Comparative Study of Hepatitis B and Hepatitis C Viruses among HIV-1 Infected Intravenous Drug Users and Non-Users In Mombasa County
Kinya, Caroline Mercy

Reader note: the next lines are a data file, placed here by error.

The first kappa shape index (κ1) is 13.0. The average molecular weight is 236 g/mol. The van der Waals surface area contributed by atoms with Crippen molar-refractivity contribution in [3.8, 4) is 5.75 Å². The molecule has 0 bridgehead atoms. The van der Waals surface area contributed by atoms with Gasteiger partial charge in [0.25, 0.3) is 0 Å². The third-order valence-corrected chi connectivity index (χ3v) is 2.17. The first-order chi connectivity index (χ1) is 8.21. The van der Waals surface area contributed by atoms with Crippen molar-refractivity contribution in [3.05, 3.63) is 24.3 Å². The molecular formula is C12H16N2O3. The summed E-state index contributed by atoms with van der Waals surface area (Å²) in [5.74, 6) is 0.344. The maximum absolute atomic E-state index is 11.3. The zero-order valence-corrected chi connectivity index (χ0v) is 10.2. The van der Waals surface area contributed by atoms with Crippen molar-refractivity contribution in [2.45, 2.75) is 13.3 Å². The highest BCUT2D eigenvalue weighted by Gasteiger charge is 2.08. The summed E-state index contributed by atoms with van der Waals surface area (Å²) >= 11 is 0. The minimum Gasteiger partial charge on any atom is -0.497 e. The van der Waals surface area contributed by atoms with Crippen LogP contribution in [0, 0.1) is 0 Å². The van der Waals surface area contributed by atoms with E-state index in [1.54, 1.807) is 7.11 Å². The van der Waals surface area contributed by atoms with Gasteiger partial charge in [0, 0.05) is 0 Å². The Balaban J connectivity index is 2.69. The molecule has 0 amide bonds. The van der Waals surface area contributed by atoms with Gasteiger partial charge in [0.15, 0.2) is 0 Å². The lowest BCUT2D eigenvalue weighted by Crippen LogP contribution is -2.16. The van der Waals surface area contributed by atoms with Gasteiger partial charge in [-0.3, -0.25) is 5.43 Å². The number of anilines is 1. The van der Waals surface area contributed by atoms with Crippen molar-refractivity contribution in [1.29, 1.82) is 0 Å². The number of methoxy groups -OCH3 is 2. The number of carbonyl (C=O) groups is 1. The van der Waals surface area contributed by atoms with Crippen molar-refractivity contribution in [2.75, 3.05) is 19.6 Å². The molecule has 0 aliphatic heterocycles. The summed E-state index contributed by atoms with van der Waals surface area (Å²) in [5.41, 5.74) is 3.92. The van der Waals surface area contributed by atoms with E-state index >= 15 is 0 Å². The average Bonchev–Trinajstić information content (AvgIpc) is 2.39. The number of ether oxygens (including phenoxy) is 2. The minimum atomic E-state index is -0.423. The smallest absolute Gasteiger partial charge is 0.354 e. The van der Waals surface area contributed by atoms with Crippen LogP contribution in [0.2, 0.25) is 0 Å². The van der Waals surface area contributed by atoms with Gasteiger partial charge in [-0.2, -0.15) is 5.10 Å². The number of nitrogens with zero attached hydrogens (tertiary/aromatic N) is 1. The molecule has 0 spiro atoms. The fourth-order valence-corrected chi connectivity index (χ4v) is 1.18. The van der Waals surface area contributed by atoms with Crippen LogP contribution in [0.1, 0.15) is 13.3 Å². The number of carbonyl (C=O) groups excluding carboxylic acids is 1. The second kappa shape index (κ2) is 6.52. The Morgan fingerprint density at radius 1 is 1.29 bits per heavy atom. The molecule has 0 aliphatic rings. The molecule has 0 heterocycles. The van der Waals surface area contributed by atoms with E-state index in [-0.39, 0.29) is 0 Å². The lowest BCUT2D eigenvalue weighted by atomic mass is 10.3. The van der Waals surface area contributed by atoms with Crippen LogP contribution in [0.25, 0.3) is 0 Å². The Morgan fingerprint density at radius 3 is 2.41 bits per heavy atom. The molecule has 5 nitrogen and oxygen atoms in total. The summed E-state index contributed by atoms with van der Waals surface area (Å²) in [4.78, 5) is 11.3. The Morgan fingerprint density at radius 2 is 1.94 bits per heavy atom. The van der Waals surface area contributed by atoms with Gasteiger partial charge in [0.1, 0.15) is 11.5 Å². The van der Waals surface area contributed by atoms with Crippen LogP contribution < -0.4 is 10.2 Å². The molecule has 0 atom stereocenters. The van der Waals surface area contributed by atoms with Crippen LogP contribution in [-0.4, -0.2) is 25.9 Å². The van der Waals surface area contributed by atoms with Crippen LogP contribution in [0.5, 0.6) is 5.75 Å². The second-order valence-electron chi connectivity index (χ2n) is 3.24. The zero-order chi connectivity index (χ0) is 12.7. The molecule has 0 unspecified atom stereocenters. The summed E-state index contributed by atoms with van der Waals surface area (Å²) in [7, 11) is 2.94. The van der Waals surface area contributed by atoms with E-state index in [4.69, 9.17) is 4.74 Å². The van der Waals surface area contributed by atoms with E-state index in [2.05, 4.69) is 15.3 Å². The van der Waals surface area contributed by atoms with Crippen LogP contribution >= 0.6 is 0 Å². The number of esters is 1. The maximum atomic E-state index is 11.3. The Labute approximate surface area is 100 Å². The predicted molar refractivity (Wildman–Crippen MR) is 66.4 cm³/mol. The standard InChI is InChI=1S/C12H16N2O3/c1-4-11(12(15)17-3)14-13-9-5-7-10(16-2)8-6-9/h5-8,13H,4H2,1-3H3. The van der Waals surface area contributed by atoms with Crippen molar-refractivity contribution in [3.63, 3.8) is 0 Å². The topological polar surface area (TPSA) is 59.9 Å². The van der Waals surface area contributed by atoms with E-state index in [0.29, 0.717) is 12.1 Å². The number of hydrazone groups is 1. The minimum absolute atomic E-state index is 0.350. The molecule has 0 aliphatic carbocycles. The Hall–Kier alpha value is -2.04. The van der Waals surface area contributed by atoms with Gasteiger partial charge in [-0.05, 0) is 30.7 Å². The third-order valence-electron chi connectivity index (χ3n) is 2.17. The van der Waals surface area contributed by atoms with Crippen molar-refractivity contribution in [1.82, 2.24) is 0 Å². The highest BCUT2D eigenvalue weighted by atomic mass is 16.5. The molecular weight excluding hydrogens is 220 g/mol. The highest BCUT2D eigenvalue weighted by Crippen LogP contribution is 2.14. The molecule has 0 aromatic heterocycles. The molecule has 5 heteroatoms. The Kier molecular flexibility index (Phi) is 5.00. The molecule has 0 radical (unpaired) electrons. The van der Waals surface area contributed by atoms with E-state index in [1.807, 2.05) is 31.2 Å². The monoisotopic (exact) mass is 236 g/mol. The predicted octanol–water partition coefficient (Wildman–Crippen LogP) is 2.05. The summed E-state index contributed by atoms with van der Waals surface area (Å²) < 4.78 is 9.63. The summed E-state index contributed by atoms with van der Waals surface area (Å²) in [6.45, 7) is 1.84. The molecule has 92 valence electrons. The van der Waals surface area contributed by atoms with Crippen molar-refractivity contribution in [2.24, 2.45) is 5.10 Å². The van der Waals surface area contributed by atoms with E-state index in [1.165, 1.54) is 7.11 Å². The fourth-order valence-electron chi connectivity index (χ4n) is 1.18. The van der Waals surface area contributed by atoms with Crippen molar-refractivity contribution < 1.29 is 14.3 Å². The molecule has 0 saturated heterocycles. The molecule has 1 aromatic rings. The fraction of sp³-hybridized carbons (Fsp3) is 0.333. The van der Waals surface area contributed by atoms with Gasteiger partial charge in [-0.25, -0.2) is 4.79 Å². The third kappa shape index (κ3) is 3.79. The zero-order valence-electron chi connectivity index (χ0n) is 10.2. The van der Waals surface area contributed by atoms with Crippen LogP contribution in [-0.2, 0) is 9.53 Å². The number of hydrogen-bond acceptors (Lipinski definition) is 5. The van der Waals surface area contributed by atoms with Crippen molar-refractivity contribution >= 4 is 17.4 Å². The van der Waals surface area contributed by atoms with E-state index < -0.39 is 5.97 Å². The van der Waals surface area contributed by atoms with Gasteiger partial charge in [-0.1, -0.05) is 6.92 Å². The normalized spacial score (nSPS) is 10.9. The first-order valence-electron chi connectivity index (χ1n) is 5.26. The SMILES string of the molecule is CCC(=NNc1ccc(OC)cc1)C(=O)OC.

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HIV/AIDS is a debilitating disease associated with high mortality and morbidity globally. In Kenya, it is the major cause of mortality across all gender and age groups, in effect, putting a huge demand on the healthcare system and the economy. The HIV 1 positive population faces major challenges such as the drug resistance, severe hepatic coupled with immunological deficiencies and toxicity. The problems are aggravated by co-infection with blood borne diseases, varied responses to the infection and therapy among vulnerable groups. This study purposed to determine and compare; the CD4 counts, HIV viral loads, liver enzyme markers and the prevalence of viral hepatitis among the HIV- 1 positive IDUs and NDUs. A cross-sectional study was carried out in Mombasa County. A structured questionnaire was used to collect information on HIV AIDS, Hepatitis and social demographics. Blood samples were collected, screened and analyzed for HIV, HBV and HCV, CD4+ cell, HIV viral load and liver enzyme markers. Pearson’s Chi square, Student T test and one way Anova were used to analyze data. A P value ≤ 0.05 was considered statistically significant. A total of 200 participants consisting of 78 males and 122 females were recruited. Sero-prevalence of Hepatitis B and Hepatitis C was at 16% and 20% respectively among the IDUs and 11% and 8% respectively among the NDUs. The sero-prevalence of HIV+HBV+/HCV infection among IDUs and NDUs was 6% and 4% respectively. The liver enzyme markers (Alkaline phosphate, Aspartate aminotransferase and Alanine transferase) were markedly elevated among the co-infected participants than the mono-infected in both the NDU and IDU groups. IDUs showed elevated mean liver enzymes than the NDUs. The IDUs had a lower mean CD4+ cell count of 350.2 (±225.27) cells/μl than the NDUs 485.9 (±243.38) cells/μl (P˂0.0001). Participants who were co-infected showed remarkably low mean CD4+ cell counts of 192. 91(±84.08) cells/μl than the mono-infected with mean count of 536.79 (±218.76) cells/μl (P=˂0.0004). A statistically significant high mean viral load of 153392.97(±395699.65) copies/ml was reported among co-infected participants than the mono-infected at 2435.05(±5596.88) copies/ml (P˂0.0001) across the study population. The study established that the co-infection rates with HBVand HCV was higher among the IDUs than the NDUs. The liver profile indices indicated elevated liver enzymes among IDUs than NDUs. Co-infected participants had statistically significant higher liver enzyme markers than the mono-infected. Immunologically, CD4+ cell counts were lower among IDUs than the NDUs. Co-infected individuals had a lower mean CD4+ cell count than the mono-infected. IDUs had a statistically significant higher HIV viral load than the NDUs. The co-infected also indicated a statistically significant higher mean viral load than the mono-infected. This study proposes routine baseline screening of HBV and HCV for IDUs and NDUs owing to the high frequency of co-infections. A people driven campaign is also necessary to create awareness on the effects of the use of substances of abuse in relation to viral infections and treatment. Also the campaign is necessary to create awareness on the HBV vaccination.